Managing the uncertainty in resource availability is a major challenge for most involved in project portfolio management, despite taking numerous actions to mitigate this challenge. Often you have selected a high priority project, defined your scope and effort estimates, identified and responded to critical risks and have scope well managed, but yet your project is still behind schedule. So, why does this happen? Is it because of scope creep? Effort underestimation? Technology risks? Or political delays?
To determine this, we suggest starting by asking yourself these three key questions:
- Are your team members dedicated to working on individual projects and doing project work only?
- Are your functional managers able to accurately predict operational utilization?
- Are you getting accurate estimates for planned allocation on other projects?
Rarely do we have scope defined or managed to the lowest level of detail and effort estimates tend to be inaccurate. Additionally, staff availability estimates are usually inaccurate, so is it really any wonder that projects often aren’t completed on time or on budget? No! However, there a number of reasons why this occurs. First, very few organizations can afford to dedicate staff to work only on one project at a time or dedicate staff to only work on projects. Additionally, there is likely to be cost constraints on hiring or augmenting and collectively this results in inaccurate skilled resource availability estimation being the primary source of risk to knowledge-based projects. And this is just the beginning of the issue.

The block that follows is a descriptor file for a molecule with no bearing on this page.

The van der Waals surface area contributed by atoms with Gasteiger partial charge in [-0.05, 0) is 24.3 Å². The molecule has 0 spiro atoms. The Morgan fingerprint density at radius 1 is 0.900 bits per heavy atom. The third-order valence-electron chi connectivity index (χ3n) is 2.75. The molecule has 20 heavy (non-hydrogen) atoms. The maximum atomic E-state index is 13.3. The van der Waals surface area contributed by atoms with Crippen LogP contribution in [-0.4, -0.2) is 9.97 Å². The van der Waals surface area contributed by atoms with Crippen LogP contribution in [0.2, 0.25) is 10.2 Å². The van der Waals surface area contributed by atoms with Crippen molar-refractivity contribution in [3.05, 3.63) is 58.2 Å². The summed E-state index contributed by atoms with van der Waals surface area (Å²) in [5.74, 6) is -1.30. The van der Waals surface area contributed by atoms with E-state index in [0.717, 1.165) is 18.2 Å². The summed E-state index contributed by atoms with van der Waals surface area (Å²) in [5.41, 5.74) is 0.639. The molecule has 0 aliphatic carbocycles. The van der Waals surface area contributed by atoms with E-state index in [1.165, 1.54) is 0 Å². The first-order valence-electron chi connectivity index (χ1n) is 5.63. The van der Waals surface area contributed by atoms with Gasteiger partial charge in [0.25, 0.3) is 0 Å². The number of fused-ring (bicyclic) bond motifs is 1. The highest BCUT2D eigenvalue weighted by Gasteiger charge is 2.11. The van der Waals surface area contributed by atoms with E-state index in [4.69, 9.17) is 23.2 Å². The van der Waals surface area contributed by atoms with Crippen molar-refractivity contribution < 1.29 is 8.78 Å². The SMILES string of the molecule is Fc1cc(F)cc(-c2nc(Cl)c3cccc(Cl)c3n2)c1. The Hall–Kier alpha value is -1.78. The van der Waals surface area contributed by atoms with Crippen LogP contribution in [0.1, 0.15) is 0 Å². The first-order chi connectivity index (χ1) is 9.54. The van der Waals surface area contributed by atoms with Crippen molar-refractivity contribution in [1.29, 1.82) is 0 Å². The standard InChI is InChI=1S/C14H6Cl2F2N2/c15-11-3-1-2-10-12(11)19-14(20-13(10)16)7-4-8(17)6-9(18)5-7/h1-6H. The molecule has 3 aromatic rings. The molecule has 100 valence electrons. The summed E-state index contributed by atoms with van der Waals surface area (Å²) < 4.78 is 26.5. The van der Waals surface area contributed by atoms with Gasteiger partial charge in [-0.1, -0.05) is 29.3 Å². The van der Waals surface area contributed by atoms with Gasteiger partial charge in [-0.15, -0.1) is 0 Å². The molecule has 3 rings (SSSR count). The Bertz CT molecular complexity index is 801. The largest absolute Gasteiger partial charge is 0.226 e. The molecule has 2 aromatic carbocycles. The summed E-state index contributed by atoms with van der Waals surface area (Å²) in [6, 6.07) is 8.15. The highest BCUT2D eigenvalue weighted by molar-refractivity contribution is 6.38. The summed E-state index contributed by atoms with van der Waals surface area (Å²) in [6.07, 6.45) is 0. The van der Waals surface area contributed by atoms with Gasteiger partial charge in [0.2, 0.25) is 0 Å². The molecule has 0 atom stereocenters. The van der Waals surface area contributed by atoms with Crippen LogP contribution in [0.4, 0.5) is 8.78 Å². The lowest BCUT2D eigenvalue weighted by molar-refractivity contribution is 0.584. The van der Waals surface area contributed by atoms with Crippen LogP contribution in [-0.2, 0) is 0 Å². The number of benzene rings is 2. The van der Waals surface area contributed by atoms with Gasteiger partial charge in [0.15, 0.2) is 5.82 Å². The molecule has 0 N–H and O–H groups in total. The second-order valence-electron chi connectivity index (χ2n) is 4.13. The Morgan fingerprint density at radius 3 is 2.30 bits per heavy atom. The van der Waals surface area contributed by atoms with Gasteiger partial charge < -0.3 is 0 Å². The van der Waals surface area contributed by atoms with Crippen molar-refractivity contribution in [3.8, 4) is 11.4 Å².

On top of this, skilled resource availability estimates are likely to be optimistic; staff may feel pressured to complete deliverables by planned end dates in spite of this; staff have to multi-task and switching from one task to another reduces productive time for any one project; and the likelihood of quality issues and / or team member burnout increases.
Just by looking at the number of issues that can arise out of this common challenge of managing resource availability it is clear why this is major concern for those who experience it and by considering the actual issues themselves it is obvious why this is also a common issue. But don’t be dismayed by this, as there are a number of steps that you can take to manage the uncertainty in resource availability.
- Be Strategic
Eliminate unhealthy multi-tasking
Use critical chain
- Be Tactical
Improve operational estimation
Overall, this comes down to working smarter in which being both strategic and tactical will achieve.